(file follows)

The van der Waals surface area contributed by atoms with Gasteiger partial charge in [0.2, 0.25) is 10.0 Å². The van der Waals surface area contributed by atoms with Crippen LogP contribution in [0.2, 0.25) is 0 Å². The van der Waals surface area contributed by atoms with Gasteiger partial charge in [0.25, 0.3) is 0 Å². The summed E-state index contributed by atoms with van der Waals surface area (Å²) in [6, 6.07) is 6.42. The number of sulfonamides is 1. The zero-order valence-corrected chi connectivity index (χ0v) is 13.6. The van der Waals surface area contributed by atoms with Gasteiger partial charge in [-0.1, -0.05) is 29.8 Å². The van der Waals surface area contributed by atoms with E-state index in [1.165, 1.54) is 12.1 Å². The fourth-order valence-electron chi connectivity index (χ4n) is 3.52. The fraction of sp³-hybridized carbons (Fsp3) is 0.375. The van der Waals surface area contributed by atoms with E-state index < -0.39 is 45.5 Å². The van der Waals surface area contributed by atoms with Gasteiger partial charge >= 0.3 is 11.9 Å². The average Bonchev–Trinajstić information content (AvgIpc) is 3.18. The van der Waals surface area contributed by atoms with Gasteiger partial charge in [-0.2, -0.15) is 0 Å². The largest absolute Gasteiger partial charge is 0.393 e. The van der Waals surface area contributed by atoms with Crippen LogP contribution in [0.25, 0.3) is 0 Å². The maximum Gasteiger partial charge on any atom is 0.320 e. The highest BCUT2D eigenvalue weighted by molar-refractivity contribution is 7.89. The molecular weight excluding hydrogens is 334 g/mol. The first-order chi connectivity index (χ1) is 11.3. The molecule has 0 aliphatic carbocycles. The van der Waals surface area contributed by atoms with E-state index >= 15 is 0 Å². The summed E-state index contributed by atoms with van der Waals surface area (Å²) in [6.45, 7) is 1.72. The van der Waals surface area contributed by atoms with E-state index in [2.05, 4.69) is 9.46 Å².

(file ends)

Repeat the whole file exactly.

The van der Waals surface area contributed by atoms with Gasteiger partial charge in [0.2, 0.25) is 10.0 Å². The van der Waals surface area contributed by atoms with Crippen LogP contribution in [0.2, 0.25) is 0 Å². The van der Waals surface area contributed by atoms with Gasteiger partial charge in [0.25, 0.3) is 0 Å². The summed E-state index contributed by atoms with van der Waals surface area (Å²) in [6, 6.07) is 6.42. The number of sulfonamides is 1. The zero-order valence-corrected chi connectivity index (χ0v) is 13.6. The van der Waals surface area contributed by atoms with Gasteiger partial charge in [-0.1, -0.05) is 29.8 Å². The van der Waals surface area contributed by atoms with E-state index in [1.165, 1.54) is 12.1 Å². The fourth-order valence-electron chi connectivity index (χ4n) is 3.52. The fraction of sp³-hybridized carbons (Fsp3) is 0.375. The van der Waals surface area contributed by atoms with E-state index < -0.39 is 45.5 Å². The van der Waals surface area contributed by atoms with Gasteiger partial charge >= 0.3 is 11.9 Å². The average Bonchev–Trinajstić information content (AvgIpc) is 3.18. The van der Waals surface area contributed by atoms with Gasteiger partial charge in [-0.2, -0.15) is 0 Å². The largest absolute Gasteiger partial charge is 0.393 e. The van der Waals surface area contributed by atoms with Crippen LogP contribution in [0.25, 0.3) is 0 Å². The maximum Gasteiger partial charge on any atom is 0.320 e. The highest BCUT2D eigenvalue weighted by molar-refractivity contribution is 7.89. The molecular weight excluding hydrogens is 334 g/mol. The first-order chi connectivity index (χ1) is 11.3. The molecule has 0 aliphatic carbocycles. The van der Waals surface area contributed by atoms with E-state index >= 15 is 0 Å². The summed E-state index contributed by atoms with van der Waals surface area (Å²) in [6.45, 7) is 1.72. The van der Waals surface area contributed by atoms with E-state index in [2.05, 4.69) is 9.46 Å².